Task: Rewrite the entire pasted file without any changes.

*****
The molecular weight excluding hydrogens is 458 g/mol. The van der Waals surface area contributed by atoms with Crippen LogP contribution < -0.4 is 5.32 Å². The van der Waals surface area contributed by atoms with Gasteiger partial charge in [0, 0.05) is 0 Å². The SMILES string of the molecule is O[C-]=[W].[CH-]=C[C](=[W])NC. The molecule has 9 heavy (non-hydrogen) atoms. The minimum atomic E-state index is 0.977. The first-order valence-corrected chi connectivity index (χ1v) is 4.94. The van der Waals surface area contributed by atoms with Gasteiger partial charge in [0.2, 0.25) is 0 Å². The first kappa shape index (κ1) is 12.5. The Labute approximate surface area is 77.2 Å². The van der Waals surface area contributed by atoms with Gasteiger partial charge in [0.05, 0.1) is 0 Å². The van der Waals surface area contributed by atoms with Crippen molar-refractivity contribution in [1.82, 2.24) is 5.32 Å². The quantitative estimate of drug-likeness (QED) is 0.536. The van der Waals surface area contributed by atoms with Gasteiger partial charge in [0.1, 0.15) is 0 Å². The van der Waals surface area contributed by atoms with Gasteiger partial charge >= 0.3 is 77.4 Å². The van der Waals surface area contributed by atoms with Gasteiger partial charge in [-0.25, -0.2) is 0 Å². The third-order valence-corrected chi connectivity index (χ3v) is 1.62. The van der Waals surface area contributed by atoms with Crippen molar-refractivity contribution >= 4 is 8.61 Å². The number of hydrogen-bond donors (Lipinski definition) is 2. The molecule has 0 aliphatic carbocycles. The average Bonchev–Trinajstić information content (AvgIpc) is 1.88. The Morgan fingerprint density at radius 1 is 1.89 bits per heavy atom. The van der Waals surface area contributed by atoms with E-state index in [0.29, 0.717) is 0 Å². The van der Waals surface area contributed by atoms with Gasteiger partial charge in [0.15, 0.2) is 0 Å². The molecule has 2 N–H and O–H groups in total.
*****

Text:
The molecular weight excluding hydrogens is 458 g/mol. The van der Waals surface area contributed by atoms with Crippen LogP contribution < -0.4 is 5.32 Å². The van der Waals surface area contributed by atoms with Gasteiger partial charge in [0, 0.05) is 0 Å². The SMILES string of the molecule is O[C-]=[W].[CH-]=C[C](=[W])NC. The molecule has 9 heavy (non-hydrogen) atoms. The minimum atomic E-state index is 0.977. The first-order valence-corrected chi connectivity index (χ1v) is 4.94. The van der Waals surface area contributed by atoms with Gasteiger partial charge in [0.2, 0.25) is 0 Å². The first kappa shape index (κ1) is 12.5. The Labute approximate surface area is 77.2 Å². The van der Waals surface area contributed by atoms with Gasteiger partial charge in [0.05, 0.1) is 0 Å². The van der Waals surface area contributed by atoms with Crippen molar-refractivity contribution in [1.82, 2.24) is 5.32 Å². The quantitative estimate of drug-likeness (QED) is 0.536. The van der Waals surface area contributed by atoms with Gasteiger partial charge in [0.1, 0.15) is 0 Å². The van der Waals surface area contributed by atoms with Gasteiger partial charge >= 0.3 is 77.4 Å². The van der Waals surface area contributed by atoms with Gasteiger partial charge in [-0.25, -0.2) is 0 Å². The third-order valence-corrected chi connectivity index (χ3v) is 1.62. The van der Waals surface area contributed by atoms with Crippen molar-refractivity contribution >= 4 is 8.61 Å². The number of hydrogen-bond donors (Lipinski definition) is 2. The molecule has 0 aliphatic carbocycles. The average Bonchev–Trinajstić information content (AvgIpc) is 1.88. The Morgan fingerprint density at radius 1 is 1.89 bits per heavy atom. The van der Waals surface area contributed by atoms with E-state index in [0.29, 0.717) is 0 Å². The van der Waals surface area contributed by atoms with Gasteiger partial charge in [0.15, 0.2) is 0 Å². The molecule has 2 N–H and O–H groups in total.